I headed home after about an hour and a half. Clarisa had emailed me some information on la noche de los museos, which is when the museums in the city are open until around 3 AM and entrance is free (colectivos are also free with a pass you can pick up at any of the museums). Since most of my friends were at Creamfields (an electronic music festival I had no interest in going to) I decided to go out and see some museums on my own.
My first stop was the zoo! When I got there 10 minutes before opening I found a huge line, so I waited for about half an hour before I got to go in. It wasn’t a bad line though, since the weather was nice and there was an adorable little girl and her brother in front of me who kept me entertained. This is a complete side note (and is also somewhat disturbing), but it smelled very faintly of manure outside of the zoo, which oddly enough made me miss home. Yep folks, the smell of animal dung makes me think of home... I guess that's what happens when you live in the middle of nowhere south central Pennsylvania (or maybe I'm just strange).
We were let into the zoo about 50 people at a time, and we had a guided tour of part of the zoo. The tour was nice, but I wish it would have been longer, although I understand that would have been difficult with the large number of people there. The tour lasted about 40 minutes, but we didn’t get to see much of the zoo, which is a pretty decent size, and seems like a nice zoo. Also, there was a little boy there who reminded me so much of Jared, every time the guide would ask a question, he knew the answer and was so excited to be at the zoo.
|Can you spot the two birds?|
|Hippos that you can't really see in the picture|
|Library and some man's head|
|Only 4 days old!|
|These little guys were running wild all over the zoo!|
After my tour was over I decided to go to the Museo Metroplitano, which is where I have my castellano class. When I got there it was absolutely packed, and La Chicago Jazz Band (which was great) was playing. I waited a little, and when the band took a break the crowd cleared out and I got to see the art.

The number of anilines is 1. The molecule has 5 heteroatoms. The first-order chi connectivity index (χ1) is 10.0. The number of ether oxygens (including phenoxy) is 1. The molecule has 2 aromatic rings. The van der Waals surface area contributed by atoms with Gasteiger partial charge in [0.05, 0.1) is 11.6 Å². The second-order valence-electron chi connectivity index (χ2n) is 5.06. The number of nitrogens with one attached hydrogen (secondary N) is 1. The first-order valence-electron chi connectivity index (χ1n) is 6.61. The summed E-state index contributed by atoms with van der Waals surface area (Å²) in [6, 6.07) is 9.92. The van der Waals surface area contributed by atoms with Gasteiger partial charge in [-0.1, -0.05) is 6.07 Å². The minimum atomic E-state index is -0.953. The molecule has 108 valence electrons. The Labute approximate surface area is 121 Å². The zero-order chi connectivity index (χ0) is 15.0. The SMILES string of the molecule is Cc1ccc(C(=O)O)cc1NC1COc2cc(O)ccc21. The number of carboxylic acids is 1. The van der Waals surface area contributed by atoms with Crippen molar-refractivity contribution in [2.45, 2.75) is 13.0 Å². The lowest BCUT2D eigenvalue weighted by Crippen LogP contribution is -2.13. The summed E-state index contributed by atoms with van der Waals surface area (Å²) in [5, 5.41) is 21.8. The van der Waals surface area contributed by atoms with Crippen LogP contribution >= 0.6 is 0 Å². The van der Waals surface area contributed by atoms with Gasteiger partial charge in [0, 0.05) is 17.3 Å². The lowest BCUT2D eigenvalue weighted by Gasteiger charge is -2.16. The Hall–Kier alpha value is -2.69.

When I had seen everything I decided to head out and try and find some other museums in the area, specifically El Museo de Arte Popular Jóse Hernández. On my way I chanced upon El Centro Cultural Coreano. The center was interesting, there were people dressed in traditional Korean clothing, there were some neat paintings, and they had a really cool display, that was a bunch of newspapers with the Argentine sun painted on them that were hanging up. I also got my name written in Korean!
After browsing around for awhile I set out to find El Museo de Arte Popular Jóse Hernández, which turned out to be pretty much right around the corner. The museum had a lot of traditional Argentine things, like basket makers set up outside, silver wares (I don’t really know what a better way to say things made out of silver), and gaucho paraphernalia, they also had live music (guitar quartet), along with art exhibits. My favorite exhibit they had was called “Cardones con alma,” which means “cacti with soul.”
I stayed at the museum for awhile listening to the music after I had looked at the art, then I headed home via free colectivo ride. When I got home I skyped with Jess and then got ready for bed. Unfortunately for me there was a spider on my bed when I came back from brushing my teeth, which I had to kill, and then I was petrified to go to bed. After thoroughly searching every inch of my bed and room I decided it was safe to lay down and go to bed, but I still wasn’t happy about it.
Domingo el 13 de noviembre
Today I got up around 10 and had some breakfast. I tried to do some reading but couldn’t concentrate so I decided to go for a walk. After about an hour walking around I went to sit in the park, and then I went to go buy some groceries.
I got home and had some lunch, then wrote an essay describing my final video project for my UCA class, then worked on an informe for castellano.
I skyped with the fam then made myself some dinner (eggs and potatoes – a delicious American breakfast para cena en Argentina).
After dinner I finished my informe and got ready for bed. I skyped with Alyssa and then went to sleep.